Adapting Cybersecurity Teams: New Skills for Managing Legacy Systems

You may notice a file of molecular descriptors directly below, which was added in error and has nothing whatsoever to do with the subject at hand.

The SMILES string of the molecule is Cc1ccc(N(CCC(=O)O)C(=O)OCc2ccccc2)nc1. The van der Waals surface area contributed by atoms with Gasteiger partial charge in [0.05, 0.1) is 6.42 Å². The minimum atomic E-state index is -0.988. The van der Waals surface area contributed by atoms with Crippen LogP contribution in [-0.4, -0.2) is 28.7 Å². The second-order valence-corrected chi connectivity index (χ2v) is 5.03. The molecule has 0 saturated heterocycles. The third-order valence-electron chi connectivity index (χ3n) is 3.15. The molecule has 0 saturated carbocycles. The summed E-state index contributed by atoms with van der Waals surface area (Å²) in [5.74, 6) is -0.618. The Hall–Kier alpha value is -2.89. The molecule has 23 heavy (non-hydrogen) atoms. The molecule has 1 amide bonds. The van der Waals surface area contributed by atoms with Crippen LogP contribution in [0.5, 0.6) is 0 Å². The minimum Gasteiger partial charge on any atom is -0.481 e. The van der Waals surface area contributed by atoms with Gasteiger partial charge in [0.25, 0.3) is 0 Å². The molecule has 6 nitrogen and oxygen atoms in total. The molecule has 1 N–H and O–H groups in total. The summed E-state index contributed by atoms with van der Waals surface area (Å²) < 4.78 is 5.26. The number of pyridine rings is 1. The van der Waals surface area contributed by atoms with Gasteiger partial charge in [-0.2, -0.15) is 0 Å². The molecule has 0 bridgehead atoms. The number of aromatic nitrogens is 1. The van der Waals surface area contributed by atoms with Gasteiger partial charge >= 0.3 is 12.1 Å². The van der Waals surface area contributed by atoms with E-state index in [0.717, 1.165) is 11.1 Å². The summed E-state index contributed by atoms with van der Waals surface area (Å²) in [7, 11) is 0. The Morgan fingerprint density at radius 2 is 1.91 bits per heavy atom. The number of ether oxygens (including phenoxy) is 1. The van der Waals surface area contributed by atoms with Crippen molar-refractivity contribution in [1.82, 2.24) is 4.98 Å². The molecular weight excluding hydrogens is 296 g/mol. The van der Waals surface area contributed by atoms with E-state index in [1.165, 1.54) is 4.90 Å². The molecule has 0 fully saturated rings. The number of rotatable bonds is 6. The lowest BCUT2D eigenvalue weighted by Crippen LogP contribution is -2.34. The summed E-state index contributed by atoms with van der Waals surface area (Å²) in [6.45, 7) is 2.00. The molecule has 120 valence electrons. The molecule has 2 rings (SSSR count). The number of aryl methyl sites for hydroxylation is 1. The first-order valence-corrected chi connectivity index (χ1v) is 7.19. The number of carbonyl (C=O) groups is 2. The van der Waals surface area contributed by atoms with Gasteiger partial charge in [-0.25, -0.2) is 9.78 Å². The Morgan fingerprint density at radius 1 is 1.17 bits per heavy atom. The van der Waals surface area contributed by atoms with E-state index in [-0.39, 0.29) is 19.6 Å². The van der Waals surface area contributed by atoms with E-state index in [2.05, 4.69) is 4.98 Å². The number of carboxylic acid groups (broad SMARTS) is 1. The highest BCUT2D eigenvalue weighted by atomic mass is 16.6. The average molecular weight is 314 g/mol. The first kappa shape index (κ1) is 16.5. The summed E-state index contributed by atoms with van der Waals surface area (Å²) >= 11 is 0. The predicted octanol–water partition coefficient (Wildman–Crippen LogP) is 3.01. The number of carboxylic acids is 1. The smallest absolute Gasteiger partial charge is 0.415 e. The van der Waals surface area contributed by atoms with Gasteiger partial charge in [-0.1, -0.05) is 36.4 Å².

Cybersecurity teams require additional skillsets to cope with the rising adoption of generative artificial intelligence (AI) and machine learning. The evolving threat landscape and the need to safeguard the widening attack surface, including legacy systems, further complicates this need.As it is, cybersecurity teams are already struggling to hire enough talent. While the number of cybersecurity professionals in Asia-Pacific grew 11.8% year-on-year to just under 1 million in 2023, the region still needs an additional 2.67 million to; adequately secure digital assets. This demand for talent is driven by the expanding adoption of AI into more processes, driving the need for cloud computing. Globally, the cybersecurity workforce gap currently stands at nearly 4 million and is expected to almost double to hit full capacity.¬†While Singapore has seen a decrease in its cybersecurity workforce gap by 34%, ISC2 projects that another 4,000 professionals are needed to sufficiently protect digital assets in the country. According to the organization, 92% of cybersecurity professionals believe their organization has skills gaps in at least one area, including technical skills such as penetration testing and zero trust implementation. Cloud security and AI and machine learning top the list of skills that companies lack at 35% and 32% respectively.The emergence of generative AI has further complicated the need for cybersecurity professionals to acquire new skills. Cyberattacks are expected to increase in number as they’ve done for years, with the threats themselves remaining the same. It is crucial for security leaders to incorporate prompt engineering training for their team to better understand how generative AI prompts function. Additionally, there is an urgent need for penetration testers and red teams to include prompt-driven engagements in their assessment of solutions powered by generative AI and large language models. Researchers have been able to circumvent ethical restrictions and prompt AI tools to write malware, raising concerns about the potential for AI algorithms to be targeted and manipulated by hackers.Also, a wider attack surface, inadequate cybersecurity budget, and the need for more proficiency with API security, are critical challenges that organizations need to address. To meet these requirements, organizations must find the right training and upskilling resources while simplifying tech stacks to ease security management. Misconfiguration and falling behind security patches are among the most common mistakes that can lead to breaches, underscoring the urgency for organizations to support AI use with safeguards and risk management policies. Furthermore, with generative AI being deployed in a security operations center (SOC), cybersecurity professionals can benefit from chatbots providing quick insights into security incidents, lowering the entry level for cybersecurity skills.